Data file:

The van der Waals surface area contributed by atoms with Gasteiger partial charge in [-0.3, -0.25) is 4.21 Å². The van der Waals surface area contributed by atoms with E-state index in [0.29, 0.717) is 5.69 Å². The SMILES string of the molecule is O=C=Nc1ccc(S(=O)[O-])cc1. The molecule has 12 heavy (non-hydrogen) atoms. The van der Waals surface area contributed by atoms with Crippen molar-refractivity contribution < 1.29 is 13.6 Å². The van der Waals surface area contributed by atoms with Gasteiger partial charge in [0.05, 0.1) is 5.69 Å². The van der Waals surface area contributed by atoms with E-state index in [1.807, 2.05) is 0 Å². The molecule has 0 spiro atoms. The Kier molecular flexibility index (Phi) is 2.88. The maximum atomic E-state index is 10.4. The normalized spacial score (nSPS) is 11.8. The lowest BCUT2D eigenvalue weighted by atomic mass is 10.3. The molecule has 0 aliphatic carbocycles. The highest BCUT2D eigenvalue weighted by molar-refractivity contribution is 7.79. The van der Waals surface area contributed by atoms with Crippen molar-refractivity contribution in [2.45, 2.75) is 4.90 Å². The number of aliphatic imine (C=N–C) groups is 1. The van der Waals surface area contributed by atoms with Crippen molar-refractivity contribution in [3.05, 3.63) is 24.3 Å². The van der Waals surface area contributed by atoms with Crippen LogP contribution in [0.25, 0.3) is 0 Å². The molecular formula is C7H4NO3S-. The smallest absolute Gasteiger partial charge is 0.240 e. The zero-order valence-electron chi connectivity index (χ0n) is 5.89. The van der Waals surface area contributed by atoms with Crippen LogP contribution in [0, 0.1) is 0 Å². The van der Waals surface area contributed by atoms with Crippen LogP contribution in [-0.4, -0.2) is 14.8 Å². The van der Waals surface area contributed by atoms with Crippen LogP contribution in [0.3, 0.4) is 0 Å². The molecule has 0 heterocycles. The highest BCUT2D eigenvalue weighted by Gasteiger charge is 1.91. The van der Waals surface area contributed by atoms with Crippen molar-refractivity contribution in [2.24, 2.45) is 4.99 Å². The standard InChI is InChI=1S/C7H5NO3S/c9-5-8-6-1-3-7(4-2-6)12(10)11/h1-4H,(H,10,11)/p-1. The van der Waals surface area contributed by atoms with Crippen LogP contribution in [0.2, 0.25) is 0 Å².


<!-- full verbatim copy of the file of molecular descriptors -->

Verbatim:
The van der Waals surface area contributed by atoms with Gasteiger partial charge in [-0.3, -0.25) is 4.21 Å². The van der Waals surface area contributed by atoms with E-state index in [0.29, 0.717) is 5.69 Å². The SMILES string of the molecule is O=C=Nc1ccc(S(=O)[O-])cc1. The molecule has 12 heavy (non-hydrogen) atoms. The van der Waals surface area contributed by atoms with Crippen molar-refractivity contribution < 1.29 is 13.6 Å². The van der Waals surface area contributed by atoms with Gasteiger partial charge in [0.05, 0.1) is 5.69 Å². The van der Waals surface area contributed by atoms with E-state index in [1.807, 2.05) is 0 Å². The molecule has 0 spiro atoms. The Kier molecular flexibility index (Phi) is 2.88. The maximum atomic E-state index is 10.4. The normalized spacial score (nSPS) is 11.8. The lowest BCUT2D eigenvalue weighted by atomic mass is 10.3. The molecule has 0 aliphatic carbocycles. The highest BCUT2D eigenvalue weighted by molar-refractivity contribution is 7.79. The van der Waals surface area contributed by atoms with Crippen molar-refractivity contribution in [2.45, 2.75) is 4.90 Å². The number of aliphatic imine (C=N–C) groups is 1. The van der Waals surface area contributed by atoms with Crippen molar-refractivity contribution in [3.05, 3.63) is 24.3 Å². The van der Waals surface area contributed by atoms with Crippen LogP contribution in [0.25, 0.3) is 0 Å². The molecular formula is C7H4NO3S-. The smallest absolute Gasteiger partial charge is 0.240 e. The zero-order valence-electron chi connectivity index (χ0n) is 5.89. The van der Waals surface area contributed by atoms with Crippen LogP contribution in [0, 0.1) is 0 Å². The van der Waals surface area contributed by atoms with Crippen LogP contribution in [-0.4, -0.2) is 14.8 Å². The van der Waals surface area contributed by atoms with Crippen LogP contribution in [0.3, 0.4) is 0 Å². The molecule has 0 heterocycles. The highest BCUT2D eigenvalue weighted by Gasteiger charge is 1.91. The van der Waals surface area contributed by atoms with Crippen molar-refractivity contribution in [2.24, 2.45) is 4.99 Å². The standard InChI is InChI=1S/C7H5NO3S/c9-5-8-6-1-3-7(4-2-6)12(10)11/h1-4H,(H,10,11)/p-1. The van der Waals surface area contributed by atoms with Crippen LogP contribution in [0.2, 0.25) is 0 Å².